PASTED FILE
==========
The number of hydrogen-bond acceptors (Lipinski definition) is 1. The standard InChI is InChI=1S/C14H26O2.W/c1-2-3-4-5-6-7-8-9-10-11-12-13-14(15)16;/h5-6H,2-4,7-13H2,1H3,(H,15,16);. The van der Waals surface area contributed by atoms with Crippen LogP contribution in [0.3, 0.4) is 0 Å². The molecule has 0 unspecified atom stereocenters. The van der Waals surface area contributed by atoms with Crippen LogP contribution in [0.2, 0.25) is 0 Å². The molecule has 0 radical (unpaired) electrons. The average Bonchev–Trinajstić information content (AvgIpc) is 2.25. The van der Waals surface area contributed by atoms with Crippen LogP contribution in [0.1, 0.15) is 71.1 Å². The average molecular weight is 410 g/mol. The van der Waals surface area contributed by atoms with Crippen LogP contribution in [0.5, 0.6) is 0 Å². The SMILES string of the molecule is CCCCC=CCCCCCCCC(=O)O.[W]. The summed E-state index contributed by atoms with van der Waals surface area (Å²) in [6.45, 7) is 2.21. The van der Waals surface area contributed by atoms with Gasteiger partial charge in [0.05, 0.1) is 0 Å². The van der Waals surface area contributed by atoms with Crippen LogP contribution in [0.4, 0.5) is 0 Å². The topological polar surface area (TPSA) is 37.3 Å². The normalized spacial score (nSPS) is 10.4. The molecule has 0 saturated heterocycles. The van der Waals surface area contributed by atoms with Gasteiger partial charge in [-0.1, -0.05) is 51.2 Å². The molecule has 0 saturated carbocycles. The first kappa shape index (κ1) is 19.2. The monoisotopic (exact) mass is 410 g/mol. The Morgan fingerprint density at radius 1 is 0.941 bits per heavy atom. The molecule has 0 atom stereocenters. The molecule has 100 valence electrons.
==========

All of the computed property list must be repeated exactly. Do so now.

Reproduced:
The number of hydrogen-bond acceptors (Lipinski definition) is 1. The standard InChI is InChI=1S/C14H26O2.W/c1-2-3-4-5-6-7-8-9-10-11-12-13-14(15)16;/h5-6H,2-4,7-13H2,1H3,(H,15,16);. The van der Waals surface area contributed by atoms with Crippen LogP contribution in [0.3, 0.4) is 0 Å². The molecule has 0 unspecified atom stereocenters. The van der Waals surface area contributed by atoms with Crippen LogP contribution in [0.2, 0.25) is 0 Å². The molecule has 0 radical (unpaired) electrons. The average Bonchev–Trinajstić information content (AvgIpc) is 2.25. The van der Waals surface area contributed by atoms with Crippen LogP contribution in [0.1, 0.15) is 71.1 Å². The average molecular weight is 410 g/mol. The van der Waals surface area contributed by atoms with Crippen LogP contribution in [0.5, 0.6) is 0 Å². The SMILES string of the molecule is CCCCC=CCCCCCCCC(=O)O.[W]. The summed E-state index contributed by atoms with van der Waals surface area (Å²) in [6.45, 7) is 2.21. The van der Waals surface area contributed by atoms with Gasteiger partial charge in [0.05, 0.1) is 0 Å². The van der Waals surface area contributed by atoms with Crippen LogP contribution in [0.4, 0.5) is 0 Å². The topological polar surface area (TPSA) is 37.3 Å². The normalized spacial score (nSPS) is 10.4. The molecule has 0 saturated heterocycles. The van der Waals surface area contributed by atoms with Gasteiger partial charge in [-0.1, -0.05) is 51.2 Å². The molecule has 0 saturated carbocycles. The first kappa shape index (κ1) is 19.2. The monoisotopic (exact) mass is 410 g/mol. The Morgan fingerprint density at radius 1 is 0.941 bits per heavy atom. The molecule has 0 atom stereocenters. The molecule has 100 valence electrons.